Rllink
08-11-2015, 08:21 AM
Here's an older thread that may be helpful. The circle of fifths shows the most common chords in a key and the relationships between keys. Chords from nearby keys work pretty well. Scroll down through the thread and it's explained.

http://forum.ukuleleunderground.com/showthread.php?11818-Ukulele-Circle-of-FifthsI have that exact circle of 5th printed out and I look at it a lot. I understand the circle of fifths to some extent, but it is when chords just show up that are not specifically and strategically placed in that chart of the circle of 5th that confuses me. Some more so than others. I'm trying to understand where those chords fit in to that nice little pie chart. But it isn't those chords on that chart that I'm not understanding. Or, maybe I just don't know how to read the chart. I'll take a look at that whole thread again tonight. It appears that there are more responses now, than there was the last time I read through them. Thanks.

Papa Bear
08-11-2015, 08:24 AM
The "five minutes before and five minutes after" rule on the circle of fifths is a very helpful rule, but just like many music principles, it may be broken occasionally. Sometimes going from the I chord to I7 (in this case, C to C7) allows a variation in the vocal line without having to make chord change that is difficult when executing a specific picking pattern. As you stated, it also adds a little spice.
On guitar, adding a 7th to Cmajor only requires moving one finger. It also allows the picking pattern to remain constant. Sometimes the II chord is used to give the feel of a key change without actually changing keys.
Sometimes, breaking the rules simply works. The circle of fifths is still very helpful though.

pulelehua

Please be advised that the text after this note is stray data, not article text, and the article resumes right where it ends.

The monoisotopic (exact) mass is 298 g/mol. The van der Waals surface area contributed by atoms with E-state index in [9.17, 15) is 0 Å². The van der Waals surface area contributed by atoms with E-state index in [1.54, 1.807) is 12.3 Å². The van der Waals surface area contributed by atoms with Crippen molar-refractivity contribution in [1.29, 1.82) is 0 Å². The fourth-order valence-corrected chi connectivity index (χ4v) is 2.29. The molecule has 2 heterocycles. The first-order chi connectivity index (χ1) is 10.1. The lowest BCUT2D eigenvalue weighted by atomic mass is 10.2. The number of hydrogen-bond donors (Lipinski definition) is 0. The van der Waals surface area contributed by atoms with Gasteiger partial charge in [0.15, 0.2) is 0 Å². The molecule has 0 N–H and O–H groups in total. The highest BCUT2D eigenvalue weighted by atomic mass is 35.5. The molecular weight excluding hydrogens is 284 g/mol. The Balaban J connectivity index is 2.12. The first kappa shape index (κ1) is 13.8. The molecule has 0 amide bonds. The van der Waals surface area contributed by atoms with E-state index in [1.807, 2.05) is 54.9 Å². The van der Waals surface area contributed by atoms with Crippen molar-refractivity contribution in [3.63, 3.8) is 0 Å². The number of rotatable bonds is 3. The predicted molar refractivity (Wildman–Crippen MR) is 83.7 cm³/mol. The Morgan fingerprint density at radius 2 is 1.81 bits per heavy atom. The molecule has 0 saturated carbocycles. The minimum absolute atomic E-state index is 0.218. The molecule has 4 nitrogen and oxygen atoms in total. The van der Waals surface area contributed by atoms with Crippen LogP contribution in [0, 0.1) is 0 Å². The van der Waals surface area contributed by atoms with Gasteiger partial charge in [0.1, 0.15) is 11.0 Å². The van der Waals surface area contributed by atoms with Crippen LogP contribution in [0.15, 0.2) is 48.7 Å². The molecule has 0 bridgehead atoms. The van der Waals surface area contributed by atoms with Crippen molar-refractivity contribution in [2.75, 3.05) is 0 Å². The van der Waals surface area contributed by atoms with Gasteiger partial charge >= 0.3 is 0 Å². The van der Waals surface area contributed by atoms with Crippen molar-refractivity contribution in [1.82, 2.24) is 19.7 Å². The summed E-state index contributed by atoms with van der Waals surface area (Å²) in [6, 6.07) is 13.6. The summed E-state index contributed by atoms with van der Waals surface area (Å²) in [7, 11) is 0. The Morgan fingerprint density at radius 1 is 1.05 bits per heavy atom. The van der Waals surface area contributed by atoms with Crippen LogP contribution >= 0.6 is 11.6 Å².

08-12-2015, 12:27 PM
They are what are called Secondary Dominants.

The Dominant just means the V chord of a key. Every chord has a name, and the V is called the Dominant.

So, a Secondary Dominant just means "the V of something other than the I."

Secondary Dominants are always Major. And they're usually 7 Chords (like A7, F7, etc.)

So, let's say you're in the key of C, and you want to play the secondary dominant of the vi chord.

The vi chord is Am. The V of Am is E. Major because it's a Secondary Dominant, and they're always major. You could also play E7.

If you see an odd chord, especially in ukulele music, it almost always serves as the V chord of whatever follows it.

C7 will almost always go to F. C is the V of F.
D7 will almost always go to G. D is the V of G.

Secondary Dominants belong to a group of chords called Chromatic Chords. These use notes outside the normal notes of the key, to add colour. Chromatic literally means "colourful".

Hope that helps.


John

Strumdaddy
08-12-2015, 02:04 PM
Another way of tuning in to what's going on is to listen to the movement of sound...
Play the chord changes slowly and really pay attention to the flow of sounds. It's all about the movement - that's what a song is, a little journey.
All journeys take you somewhere, and usually end up back home.
Any movement away from the set path (ie: the key of the song) adds some adventure and a little challenge, but listen to where they end up - usually back where you started, in your comfy chair in front of the fire place with a hot cup of cocoa. Ahhhhhh....

VegasGeorge
08-12-2015, 04:23 PM
Yeah, it's the circle of Fifths. The V chord leads to the I chord. The V of V leads to the V, which leads to the I, etc. G is the V of C. D is the V of G. Adding the 7th creates an added urge for the chord to resolve. So, D7 to G7 to C feels just right. And notice in the tune how the C7 resolves to the F. Again, it's coming down a fifth.